Here are three books that have been instrumental in helping me understand what running is and what it can be.
Running and Being: The Total Experience, by George Sheehan
In 1980, when I started running, this book was my bible. It was first published in 1978, and quickly became a New York Times bestseller. Joe Henderson of Runner’s World once said of it, “George set the standard… a genuine classic.This should be mandatory reading for any athlete looking for answers to the game of life.”
Sheehan isn’t very popular now. His writing is deep, introspective, and philosophical, and doesn’t lend itself well to the current passions for personal bests and running by the numbers. Not that Sheehan wasn’t competitive – in fact, he often seems elitist and driven to me. I don’t think he was an easy man to live with – he often comes across as old-fashioned and curmudgeonly – but he was a deep thinker and a really good writer.
“Running and Being’ is full of searching reflections on the human condition and full of elegant observations of what Sheehan called “the world the other side of sweat,” a space where, if we look honestly at what we’re doing, we’re able to discover who we really are.
It’s almost impossible to find “Running and Being” in bookstores these days, so you’ll have to order it online here.
Slow Burn : Burn Fat Faster by Exercising Slower, by Stuart Mittleman
“Slow Burn” is all about running slowly. It details specific training, food choices, and mindset strategies that maximize energy, performance, and the ability to remain alert, focused, and productive for extended periods of time. Mittlreman extols the virtues of training one’s body to burn fat, thereby reducing the body’s acidity and toxicity. It’s got a lot of good insights for anyone who’s into (or wants to get into) endurance running.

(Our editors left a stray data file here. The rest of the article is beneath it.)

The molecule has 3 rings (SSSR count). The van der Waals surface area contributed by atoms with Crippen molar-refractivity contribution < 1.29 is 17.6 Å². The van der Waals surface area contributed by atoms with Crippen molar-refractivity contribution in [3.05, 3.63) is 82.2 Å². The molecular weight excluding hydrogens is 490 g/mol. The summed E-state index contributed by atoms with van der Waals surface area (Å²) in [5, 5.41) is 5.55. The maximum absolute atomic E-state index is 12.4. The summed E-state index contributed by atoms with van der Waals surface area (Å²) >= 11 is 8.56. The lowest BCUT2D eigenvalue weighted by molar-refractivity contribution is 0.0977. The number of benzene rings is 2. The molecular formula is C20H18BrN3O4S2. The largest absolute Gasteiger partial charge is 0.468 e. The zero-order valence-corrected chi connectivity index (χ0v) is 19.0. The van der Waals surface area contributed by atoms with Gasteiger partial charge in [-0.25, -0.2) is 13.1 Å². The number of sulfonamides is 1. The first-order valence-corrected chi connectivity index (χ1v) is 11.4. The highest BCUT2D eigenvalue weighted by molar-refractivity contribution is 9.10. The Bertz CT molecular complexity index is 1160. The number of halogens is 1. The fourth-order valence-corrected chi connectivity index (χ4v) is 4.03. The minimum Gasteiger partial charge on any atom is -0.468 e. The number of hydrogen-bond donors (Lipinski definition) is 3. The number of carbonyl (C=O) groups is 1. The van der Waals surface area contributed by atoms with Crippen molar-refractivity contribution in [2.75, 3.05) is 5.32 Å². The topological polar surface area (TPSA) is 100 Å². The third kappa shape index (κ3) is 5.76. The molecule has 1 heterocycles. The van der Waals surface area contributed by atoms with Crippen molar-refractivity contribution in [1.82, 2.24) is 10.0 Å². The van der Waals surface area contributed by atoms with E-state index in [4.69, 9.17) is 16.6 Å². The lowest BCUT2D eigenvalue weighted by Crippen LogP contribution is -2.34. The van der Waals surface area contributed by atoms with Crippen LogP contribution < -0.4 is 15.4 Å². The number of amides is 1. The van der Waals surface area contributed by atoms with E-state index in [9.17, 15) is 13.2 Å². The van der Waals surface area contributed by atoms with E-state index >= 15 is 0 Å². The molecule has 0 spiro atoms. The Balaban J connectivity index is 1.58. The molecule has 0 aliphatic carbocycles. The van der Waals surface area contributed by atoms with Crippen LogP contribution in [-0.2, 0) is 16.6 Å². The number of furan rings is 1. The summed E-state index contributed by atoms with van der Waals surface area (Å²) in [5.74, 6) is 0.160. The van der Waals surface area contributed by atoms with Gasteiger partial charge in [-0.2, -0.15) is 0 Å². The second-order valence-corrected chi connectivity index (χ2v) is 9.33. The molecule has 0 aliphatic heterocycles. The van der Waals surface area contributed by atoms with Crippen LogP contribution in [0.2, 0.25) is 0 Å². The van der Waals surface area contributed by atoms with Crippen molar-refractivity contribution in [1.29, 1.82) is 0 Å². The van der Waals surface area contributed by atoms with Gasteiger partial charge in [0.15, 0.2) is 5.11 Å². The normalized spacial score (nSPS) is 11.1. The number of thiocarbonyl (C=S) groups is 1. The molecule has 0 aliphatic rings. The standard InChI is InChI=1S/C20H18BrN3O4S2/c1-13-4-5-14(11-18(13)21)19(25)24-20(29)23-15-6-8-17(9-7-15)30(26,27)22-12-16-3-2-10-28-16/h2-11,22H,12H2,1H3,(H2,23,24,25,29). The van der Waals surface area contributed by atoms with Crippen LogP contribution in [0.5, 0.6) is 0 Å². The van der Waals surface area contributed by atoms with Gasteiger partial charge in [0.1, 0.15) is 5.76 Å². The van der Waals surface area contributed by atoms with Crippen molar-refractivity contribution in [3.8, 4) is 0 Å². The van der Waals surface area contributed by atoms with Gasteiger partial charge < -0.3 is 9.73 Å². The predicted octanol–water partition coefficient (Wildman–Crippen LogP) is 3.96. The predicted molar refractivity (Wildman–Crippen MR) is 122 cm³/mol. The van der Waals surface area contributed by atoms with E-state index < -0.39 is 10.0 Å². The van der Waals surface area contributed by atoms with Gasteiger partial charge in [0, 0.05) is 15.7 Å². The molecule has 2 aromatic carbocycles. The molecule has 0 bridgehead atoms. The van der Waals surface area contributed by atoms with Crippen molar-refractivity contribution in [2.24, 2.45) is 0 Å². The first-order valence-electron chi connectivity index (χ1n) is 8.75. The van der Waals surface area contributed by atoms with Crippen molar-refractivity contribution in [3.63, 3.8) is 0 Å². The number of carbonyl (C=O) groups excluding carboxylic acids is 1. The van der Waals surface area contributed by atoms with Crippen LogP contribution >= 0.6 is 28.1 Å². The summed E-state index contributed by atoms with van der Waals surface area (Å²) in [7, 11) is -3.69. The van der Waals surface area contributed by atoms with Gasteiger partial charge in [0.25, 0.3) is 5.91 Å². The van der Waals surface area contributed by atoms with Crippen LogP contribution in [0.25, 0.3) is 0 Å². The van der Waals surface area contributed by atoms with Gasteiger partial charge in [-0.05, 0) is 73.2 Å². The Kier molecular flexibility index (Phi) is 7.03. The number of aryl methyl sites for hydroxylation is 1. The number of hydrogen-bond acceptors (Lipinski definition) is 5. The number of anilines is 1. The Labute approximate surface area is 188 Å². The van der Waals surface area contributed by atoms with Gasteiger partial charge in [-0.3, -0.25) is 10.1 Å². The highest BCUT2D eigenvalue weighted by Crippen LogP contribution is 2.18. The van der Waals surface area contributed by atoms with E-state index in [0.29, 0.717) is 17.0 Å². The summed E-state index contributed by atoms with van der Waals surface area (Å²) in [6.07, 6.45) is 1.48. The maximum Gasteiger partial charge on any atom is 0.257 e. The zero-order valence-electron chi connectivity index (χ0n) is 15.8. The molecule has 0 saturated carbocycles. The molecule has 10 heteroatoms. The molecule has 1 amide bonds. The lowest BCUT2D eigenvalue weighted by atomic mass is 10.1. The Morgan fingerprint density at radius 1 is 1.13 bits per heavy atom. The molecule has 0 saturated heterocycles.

Mittleman is also a disciple of Anthony Robbins, though, so there’s some annoying (to me, anyway) “rah, rah, I want you to be the best you can be” guff in the book. You may get off on that. I don’t, so I simply let it go by.
Mittleman’s endurance running cred is good. In 1986, he set a world record for the 1,000 mile run of 11 days and 20 hours. In 1994, he became the first and only American ever to win the prestigious 6-day race in La Rochelle, France. In 2000, Mittleman ran 3,000 miles, from San Diego to New York City, in 56 days.
I found this book really helpful in teaching me about the roles of glucose and fats in fueling endurance running. Mittleman also offers some very useful visualization exercises for long distance runs. His writing style can be a bit of chore, especially compared to the literary mastery of George Sheehan.
You can find “Slow Burn” in most chain and independent bookstores, or here.
Born To Run: A Hidden Tribe, Superathletes, And The Greatest Race The World Has Never Seen, by Christopher McDougall
A remarkable book! It’s a good enough adventure story that even non-runners should read it, but it’s a “must read” for all runners and aspiring runners. Without a word of exaggeration, this book will likely change the way you think of running.
“Why does my foot hurt?” Christopher McDougall started with that simple question, and found the answer among Mexico’s Tarahumara Indians. They, and a motley crew of other fascinating characters, helped McDougall learn why everything we thought we knew about running is wrong.
It’s a great read, partly because McDougall’s a really good writer. He is, after all, a former war correspondent for the Associated Press, and is now a contributing editor for Men’s Health magazine. He’s a three-time National Magazine Award finalist, and he’s written for Esquire, The New York Times Magazine, Outside, Men’s Journal, and New York. But it’s also a great read because it makes you think about running, about why you run and – even more importantly – how you run.
Be warned! This is one of those books that might change your life. Literally.
Thank heaven, “Born to Run” is easy to find. Any decent bookstore should have it in stock.